The site was opened just more than a week ago, and can accommodate 96 persons in terms of prevailing social distancing protocols.
Two years after the opening of its first Safe Space for street people, the City of Cape Town has operationalised the third such facility, called the Culemborg Expansion site (adjacent to the original Safe Space).
Residents at the expansion site received blankets, mattresses and vanity packs upon entry. They are receiving three meals a day, and will have access to numerous personal development programmes and services, including:
- Substance abuse intervention
- Strengthening family ties
- Job and work readiness skills
- Exit Strategy with the support of the SD&ECD Street People Programme Staff
This third facility has been set up just months after another safe space was opened at Paint City in Bellville.
Collectively, the three sites will be able to accommodate nearly 700 persons under normal conditions. However, in line with social distancing protocols instituted to mitigate the spread of COVID-19, the capacity is currently at approximately 360 for all sites combined.
The Culemborg Expansion site consists of prefabricated structures that can each accommodate 24 persons currently, as well as ablution facilities. For the moment, portable toilets and water tanks are being utilised while the water and sewer connections are finalised.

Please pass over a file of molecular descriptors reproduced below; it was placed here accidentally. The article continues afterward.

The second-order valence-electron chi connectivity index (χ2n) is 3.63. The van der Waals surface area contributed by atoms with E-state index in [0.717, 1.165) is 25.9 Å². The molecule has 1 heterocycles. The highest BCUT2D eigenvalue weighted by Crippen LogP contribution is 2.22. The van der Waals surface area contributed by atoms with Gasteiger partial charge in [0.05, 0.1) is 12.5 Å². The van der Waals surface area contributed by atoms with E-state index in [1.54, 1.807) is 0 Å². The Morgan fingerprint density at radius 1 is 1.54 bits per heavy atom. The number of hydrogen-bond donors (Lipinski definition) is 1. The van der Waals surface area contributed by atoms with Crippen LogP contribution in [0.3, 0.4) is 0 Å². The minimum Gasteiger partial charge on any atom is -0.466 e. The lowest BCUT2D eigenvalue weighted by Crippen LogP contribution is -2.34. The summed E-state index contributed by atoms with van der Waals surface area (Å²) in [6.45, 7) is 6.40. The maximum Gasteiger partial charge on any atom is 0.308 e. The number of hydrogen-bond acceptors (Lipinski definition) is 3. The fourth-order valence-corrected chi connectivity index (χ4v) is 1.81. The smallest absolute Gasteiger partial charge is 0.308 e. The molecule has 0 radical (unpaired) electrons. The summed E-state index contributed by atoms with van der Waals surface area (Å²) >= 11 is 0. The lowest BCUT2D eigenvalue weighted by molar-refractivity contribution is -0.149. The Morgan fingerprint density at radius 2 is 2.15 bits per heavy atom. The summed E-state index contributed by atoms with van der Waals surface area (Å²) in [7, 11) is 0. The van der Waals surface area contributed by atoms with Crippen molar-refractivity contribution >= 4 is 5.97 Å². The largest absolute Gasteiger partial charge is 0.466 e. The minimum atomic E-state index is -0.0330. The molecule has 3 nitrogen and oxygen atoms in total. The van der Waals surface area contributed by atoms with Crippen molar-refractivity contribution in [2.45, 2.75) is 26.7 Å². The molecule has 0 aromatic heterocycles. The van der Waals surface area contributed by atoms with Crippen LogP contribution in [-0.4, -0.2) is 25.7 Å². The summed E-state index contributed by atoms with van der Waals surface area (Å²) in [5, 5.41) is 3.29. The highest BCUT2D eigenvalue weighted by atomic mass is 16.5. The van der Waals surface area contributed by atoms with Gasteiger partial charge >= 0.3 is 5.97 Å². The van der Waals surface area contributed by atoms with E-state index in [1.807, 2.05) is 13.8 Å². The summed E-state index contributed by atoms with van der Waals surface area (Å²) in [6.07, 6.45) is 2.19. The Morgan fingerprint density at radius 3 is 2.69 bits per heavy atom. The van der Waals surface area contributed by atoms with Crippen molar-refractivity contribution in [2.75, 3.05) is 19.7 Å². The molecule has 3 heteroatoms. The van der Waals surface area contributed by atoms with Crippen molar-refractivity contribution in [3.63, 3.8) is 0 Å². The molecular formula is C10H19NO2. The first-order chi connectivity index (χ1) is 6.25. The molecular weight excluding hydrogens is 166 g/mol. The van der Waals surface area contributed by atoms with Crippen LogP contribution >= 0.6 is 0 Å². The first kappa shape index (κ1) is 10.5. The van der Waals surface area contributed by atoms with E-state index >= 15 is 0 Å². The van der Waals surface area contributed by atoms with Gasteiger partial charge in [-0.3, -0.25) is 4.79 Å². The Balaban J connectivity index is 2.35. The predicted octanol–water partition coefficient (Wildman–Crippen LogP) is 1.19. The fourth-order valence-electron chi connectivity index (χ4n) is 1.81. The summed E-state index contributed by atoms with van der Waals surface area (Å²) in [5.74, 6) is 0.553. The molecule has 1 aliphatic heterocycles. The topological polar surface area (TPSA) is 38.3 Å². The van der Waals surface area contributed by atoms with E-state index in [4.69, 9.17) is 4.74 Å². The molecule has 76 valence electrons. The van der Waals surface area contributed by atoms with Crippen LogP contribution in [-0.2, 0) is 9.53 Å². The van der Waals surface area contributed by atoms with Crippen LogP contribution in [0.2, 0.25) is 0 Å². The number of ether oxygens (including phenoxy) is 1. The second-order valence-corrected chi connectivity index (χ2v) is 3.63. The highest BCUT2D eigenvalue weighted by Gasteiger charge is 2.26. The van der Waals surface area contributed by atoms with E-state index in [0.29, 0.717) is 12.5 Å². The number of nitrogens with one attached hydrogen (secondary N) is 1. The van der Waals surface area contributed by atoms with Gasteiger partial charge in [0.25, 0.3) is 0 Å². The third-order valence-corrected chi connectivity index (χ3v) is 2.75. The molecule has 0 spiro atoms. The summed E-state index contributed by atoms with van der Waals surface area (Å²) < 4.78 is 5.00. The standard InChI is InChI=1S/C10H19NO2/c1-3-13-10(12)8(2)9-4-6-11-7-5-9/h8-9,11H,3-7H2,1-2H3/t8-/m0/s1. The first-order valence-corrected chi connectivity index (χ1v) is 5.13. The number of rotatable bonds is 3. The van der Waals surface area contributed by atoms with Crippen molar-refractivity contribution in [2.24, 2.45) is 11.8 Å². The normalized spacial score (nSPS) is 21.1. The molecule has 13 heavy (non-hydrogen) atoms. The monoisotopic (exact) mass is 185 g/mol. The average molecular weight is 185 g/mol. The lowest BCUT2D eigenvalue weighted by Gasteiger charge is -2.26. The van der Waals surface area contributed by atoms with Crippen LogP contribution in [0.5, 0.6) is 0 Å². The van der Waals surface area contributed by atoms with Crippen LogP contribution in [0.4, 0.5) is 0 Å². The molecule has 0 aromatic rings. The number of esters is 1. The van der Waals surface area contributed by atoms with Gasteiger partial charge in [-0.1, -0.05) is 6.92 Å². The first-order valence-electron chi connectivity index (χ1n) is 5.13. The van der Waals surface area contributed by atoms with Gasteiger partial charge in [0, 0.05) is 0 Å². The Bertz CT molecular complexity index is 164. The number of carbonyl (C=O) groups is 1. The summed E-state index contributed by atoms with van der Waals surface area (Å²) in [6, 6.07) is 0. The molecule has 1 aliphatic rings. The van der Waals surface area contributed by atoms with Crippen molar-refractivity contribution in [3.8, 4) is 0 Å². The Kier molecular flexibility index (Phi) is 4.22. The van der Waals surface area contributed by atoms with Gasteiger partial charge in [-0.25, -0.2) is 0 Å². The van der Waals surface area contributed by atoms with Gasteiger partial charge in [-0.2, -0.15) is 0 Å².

Despite its proximity to the flagship Safe Space, the expansion site will operate independently, but take learnings from the older space and apply these where necessary. Codes of conduct and other processes have been shared between the two spaces.
‘Our Safe Spaces are not traditional shelters. They are transitional facilities for persons who have expressed a willingness to accept assistance, but they also help alleviate the pressure on existing shelters, particularly during the colder months when more people seek shelter. We are therefore extremely pleased that we have been able to open our third safe space.
‘With these spaces and the services that are available to the occupants, the City, through its service providers, hopes to embark on a journey with every individual that will get them to a point where they can access grants or employment opportunities, and find their way to an existing home or a new one,’ said the City’s Mayoral Committee Member for Community Services, Councillor Zahid Badroodien.
Recently, the Social Development and Early Childhood Development Department disbursed R20 million in grant-in-aid funding to numerous Non-Governmental organisations, including those working in the street people sector.
Other interventions that are in the pipeline include the expansion of existing shelter spaces through the placement of prefabricated structures on City-owned land adjacent to the shelters, to increase the number of persons who can be accommodated.
‘We are also working on a process to update our Street People Policy, which has been in place for the past seven years, with the aim of devising a strategy for how the City addresses the issue going forward, and effecting meaningful change in the lives of those who find themselves on the street. We will be undertaking a series of dialogues with the street people sector in the coming months to help inform the strategy,’ added Councillor Badroodien.